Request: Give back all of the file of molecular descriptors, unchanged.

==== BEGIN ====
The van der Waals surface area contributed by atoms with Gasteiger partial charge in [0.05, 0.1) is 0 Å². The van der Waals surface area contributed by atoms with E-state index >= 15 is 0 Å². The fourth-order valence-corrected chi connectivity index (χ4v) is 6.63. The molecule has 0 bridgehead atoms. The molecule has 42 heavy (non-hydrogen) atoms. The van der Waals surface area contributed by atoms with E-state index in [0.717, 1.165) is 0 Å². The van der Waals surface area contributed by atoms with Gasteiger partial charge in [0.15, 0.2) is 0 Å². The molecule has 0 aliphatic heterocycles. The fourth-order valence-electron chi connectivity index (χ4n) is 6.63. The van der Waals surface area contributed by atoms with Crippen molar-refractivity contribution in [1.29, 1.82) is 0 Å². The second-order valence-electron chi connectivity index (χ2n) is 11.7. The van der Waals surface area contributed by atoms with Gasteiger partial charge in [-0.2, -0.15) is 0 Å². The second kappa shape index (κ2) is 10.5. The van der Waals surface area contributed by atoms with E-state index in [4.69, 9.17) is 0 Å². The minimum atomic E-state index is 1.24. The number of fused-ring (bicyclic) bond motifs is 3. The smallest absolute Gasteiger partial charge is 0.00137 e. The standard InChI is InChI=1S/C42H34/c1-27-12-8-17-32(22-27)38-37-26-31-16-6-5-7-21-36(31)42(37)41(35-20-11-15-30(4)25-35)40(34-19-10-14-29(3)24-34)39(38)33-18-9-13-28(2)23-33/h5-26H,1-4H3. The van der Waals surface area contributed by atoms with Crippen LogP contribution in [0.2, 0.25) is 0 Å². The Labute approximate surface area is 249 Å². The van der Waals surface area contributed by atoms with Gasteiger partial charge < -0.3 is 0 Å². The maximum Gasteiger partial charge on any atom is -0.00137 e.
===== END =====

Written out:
The van der Waals surface area contributed by atoms with Gasteiger partial charge in [0.05, 0.1) is 0 Å². The van der Waals surface area contributed by atoms with E-state index >= 15 is 0 Å². The fourth-order valence-corrected chi connectivity index (χ4v) is 6.63. The molecule has 0 bridgehead atoms. The molecule has 42 heavy (non-hydrogen) atoms. The van der Waals surface area contributed by atoms with E-state index in [0.717, 1.165) is 0 Å². The van der Waals surface area contributed by atoms with Gasteiger partial charge in [0.15, 0.2) is 0 Å². The molecule has 0 aliphatic heterocycles. The fourth-order valence-electron chi connectivity index (χ4n) is 6.63. The van der Waals surface area contributed by atoms with Crippen molar-refractivity contribution in [1.29, 1.82) is 0 Å². The second-order valence-electron chi connectivity index (χ2n) is 11.7. The van der Waals surface area contributed by atoms with Gasteiger partial charge in [-0.2, -0.15) is 0 Å². The second kappa shape index (κ2) is 10.5. The van der Waals surface area contributed by atoms with E-state index in [4.69, 9.17) is 0 Å². The minimum atomic E-state index is 1.24. The number of fused-ring (bicyclic) bond motifs is 3. The smallest absolute Gasteiger partial charge is 0.00137 e. The standard InChI is InChI=1S/C42H34/c1-27-12-8-17-32(22-27)38-37-26-31-16-6-5-7-21-36(31)42(37)41(35-20-11-15-30(4)25-35)40(34-19-10-14-29(3)24-34)39(38)33-18-9-13-28(2)23-33/h5-26H,1-4H3. The van der Waals surface area contributed by atoms with Crippen LogP contribution in [0.2, 0.25) is 0 Å². The Labute approximate surface area is 249 Å². The van der Waals surface area contributed by atoms with Gasteiger partial charge < -0.3 is 0 Å². The maximum Gasteiger partial charge on any atom is -0.00137 e.